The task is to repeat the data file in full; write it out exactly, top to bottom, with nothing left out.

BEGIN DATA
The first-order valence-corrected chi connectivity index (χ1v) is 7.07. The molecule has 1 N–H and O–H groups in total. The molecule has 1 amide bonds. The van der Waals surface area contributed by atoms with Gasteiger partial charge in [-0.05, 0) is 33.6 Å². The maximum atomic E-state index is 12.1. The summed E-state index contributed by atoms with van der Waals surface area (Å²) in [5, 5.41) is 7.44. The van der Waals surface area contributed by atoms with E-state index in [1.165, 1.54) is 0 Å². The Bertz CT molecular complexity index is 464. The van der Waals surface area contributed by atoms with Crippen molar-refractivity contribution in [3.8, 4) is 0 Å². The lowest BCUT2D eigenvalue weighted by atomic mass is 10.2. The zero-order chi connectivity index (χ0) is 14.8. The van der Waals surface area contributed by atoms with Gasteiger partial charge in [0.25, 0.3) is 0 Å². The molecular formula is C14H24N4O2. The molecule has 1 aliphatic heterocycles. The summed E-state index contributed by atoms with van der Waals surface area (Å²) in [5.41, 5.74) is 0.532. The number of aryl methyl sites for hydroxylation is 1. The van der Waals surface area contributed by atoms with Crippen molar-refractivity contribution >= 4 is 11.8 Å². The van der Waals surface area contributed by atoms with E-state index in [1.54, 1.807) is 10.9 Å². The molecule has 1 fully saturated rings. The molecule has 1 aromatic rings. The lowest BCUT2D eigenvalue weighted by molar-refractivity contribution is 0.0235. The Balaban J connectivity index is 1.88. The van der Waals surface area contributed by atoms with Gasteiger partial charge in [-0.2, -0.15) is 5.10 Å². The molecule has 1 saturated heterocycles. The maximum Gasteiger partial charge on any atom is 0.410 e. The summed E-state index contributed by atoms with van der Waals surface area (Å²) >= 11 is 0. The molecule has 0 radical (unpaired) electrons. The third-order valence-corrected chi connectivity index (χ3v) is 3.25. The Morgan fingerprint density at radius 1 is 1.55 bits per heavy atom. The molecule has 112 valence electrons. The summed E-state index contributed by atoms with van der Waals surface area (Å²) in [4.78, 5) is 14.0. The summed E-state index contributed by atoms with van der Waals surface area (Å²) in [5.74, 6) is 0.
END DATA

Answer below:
The first-order valence-corrected chi connectivity index (χ1v) is 7.07. The molecule has 1 N–H and O–H groups in total. The molecule has 1 amide bonds. The van der Waals surface area contributed by atoms with Gasteiger partial charge in [-0.05, 0) is 33.6 Å². The maximum atomic E-state index is 12.1. The summed E-state index contributed by atoms with van der Waals surface area (Å²) in [5, 5.41) is 7.44. The van der Waals surface area contributed by atoms with E-state index in [1.165, 1.54) is 0 Å². The Bertz CT molecular complexity index is 464. The van der Waals surface area contributed by atoms with Crippen molar-refractivity contribution in [3.8, 4) is 0 Å². The lowest BCUT2D eigenvalue weighted by atomic mass is 10.2. The zero-order chi connectivity index (χ0) is 14.8. The van der Waals surface area contributed by atoms with Gasteiger partial charge in [0.25, 0.3) is 0 Å². The molecular formula is C14H24N4O2. The molecule has 1 aliphatic heterocycles. The summed E-state index contributed by atoms with van der Waals surface area (Å²) in [5.41, 5.74) is 0.532. The number of aryl methyl sites for hydroxylation is 1. The van der Waals surface area contributed by atoms with Crippen molar-refractivity contribution >= 4 is 11.8 Å². The van der Waals surface area contributed by atoms with E-state index in [1.54, 1.807) is 10.9 Å². The molecule has 1 fully saturated rings. The molecule has 1 aromatic rings. The lowest BCUT2D eigenvalue weighted by molar-refractivity contribution is 0.0235. The Balaban J connectivity index is 1.88. The van der Waals surface area contributed by atoms with Gasteiger partial charge in [-0.2, -0.15) is 5.10 Å². The molecule has 1 saturated heterocycles. The maximum Gasteiger partial charge on any atom is 0.410 e. The summed E-state index contributed by atoms with van der Waals surface area (Å²) >= 11 is 0. The molecule has 0 radical (unpaired) electrons. The third-order valence-corrected chi connectivity index (χ3v) is 3.25. The Morgan fingerprint density at radius 1 is 1.55 bits per heavy atom. The molecule has 112 valence electrons. The summed E-state index contributed by atoms with van der Waals surface area (Å²) in [4.78, 5) is 14.0. The summed E-state index contributed by atoms with van der Waals surface area (Å²) in [5.74, 6) is 0.